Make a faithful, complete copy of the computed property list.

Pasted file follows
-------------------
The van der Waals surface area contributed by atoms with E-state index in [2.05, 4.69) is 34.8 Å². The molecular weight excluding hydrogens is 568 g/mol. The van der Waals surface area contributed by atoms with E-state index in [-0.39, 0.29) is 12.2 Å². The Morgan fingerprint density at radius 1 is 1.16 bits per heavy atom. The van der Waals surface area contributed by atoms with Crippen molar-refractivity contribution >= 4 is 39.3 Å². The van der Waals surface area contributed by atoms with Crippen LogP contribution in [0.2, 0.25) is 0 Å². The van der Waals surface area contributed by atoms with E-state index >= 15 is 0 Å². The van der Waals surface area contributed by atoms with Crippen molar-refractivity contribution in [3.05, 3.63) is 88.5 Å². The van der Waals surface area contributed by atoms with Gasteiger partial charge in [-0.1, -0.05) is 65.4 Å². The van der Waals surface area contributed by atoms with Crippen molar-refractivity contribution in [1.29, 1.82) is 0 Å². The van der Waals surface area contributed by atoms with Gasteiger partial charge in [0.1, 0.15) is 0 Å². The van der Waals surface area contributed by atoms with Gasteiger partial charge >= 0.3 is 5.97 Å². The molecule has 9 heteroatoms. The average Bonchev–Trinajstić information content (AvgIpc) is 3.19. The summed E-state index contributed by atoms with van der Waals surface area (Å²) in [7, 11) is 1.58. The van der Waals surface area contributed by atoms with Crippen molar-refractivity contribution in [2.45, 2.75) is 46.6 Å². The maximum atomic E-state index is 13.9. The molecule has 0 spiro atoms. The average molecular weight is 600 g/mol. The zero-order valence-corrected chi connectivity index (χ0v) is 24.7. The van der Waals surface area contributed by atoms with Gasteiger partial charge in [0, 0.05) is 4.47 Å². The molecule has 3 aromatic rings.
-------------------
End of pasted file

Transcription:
The van der Waals surface area contributed by atoms with E-state index in [2.05, 4.69) is 34.8 Å². The molecular weight excluding hydrogens is 568 g/mol. The van der Waals surface area contributed by atoms with E-state index in [-0.39, 0.29) is 12.2 Å². The Morgan fingerprint density at radius 1 is 1.16 bits per heavy atom. The van der Waals surface area contributed by atoms with Crippen molar-refractivity contribution >= 4 is 39.3 Å². The van der Waals surface area contributed by atoms with Crippen LogP contribution in [0.2, 0.25) is 0 Å². The van der Waals surface area contributed by atoms with E-state index >= 15 is 0 Å². The van der Waals surface area contributed by atoms with Crippen molar-refractivity contribution in [3.05, 3.63) is 88.5 Å². The van der Waals surface area contributed by atoms with Gasteiger partial charge in [-0.1, -0.05) is 65.4 Å². The van der Waals surface area contributed by atoms with Crippen molar-refractivity contribution in [1.29, 1.82) is 0 Å². The van der Waals surface area contributed by atoms with Gasteiger partial charge in [0.1, 0.15) is 0 Å². The van der Waals surface area contributed by atoms with Gasteiger partial charge >= 0.3 is 5.97 Å². The molecule has 9 heteroatoms. The average Bonchev–Trinajstić information content (AvgIpc) is 3.19. The summed E-state index contributed by atoms with van der Waals surface area (Å²) in [7, 11) is 1.58. The van der Waals surface area contributed by atoms with Crippen molar-refractivity contribution in [2.45, 2.75) is 46.6 Å². The maximum atomic E-state index is 13.9. The molecule has 0 spiro atoms. The average molecular weight is 600 g/mol. The zero-order valence-corrected chi connectivity index (χ0v) is 24.7. The van der Waals surface area contributed by atoms with Gasteiger partial charge in [0, 0.05) is 4.47 Å². The molecule has 3 aromatic rings.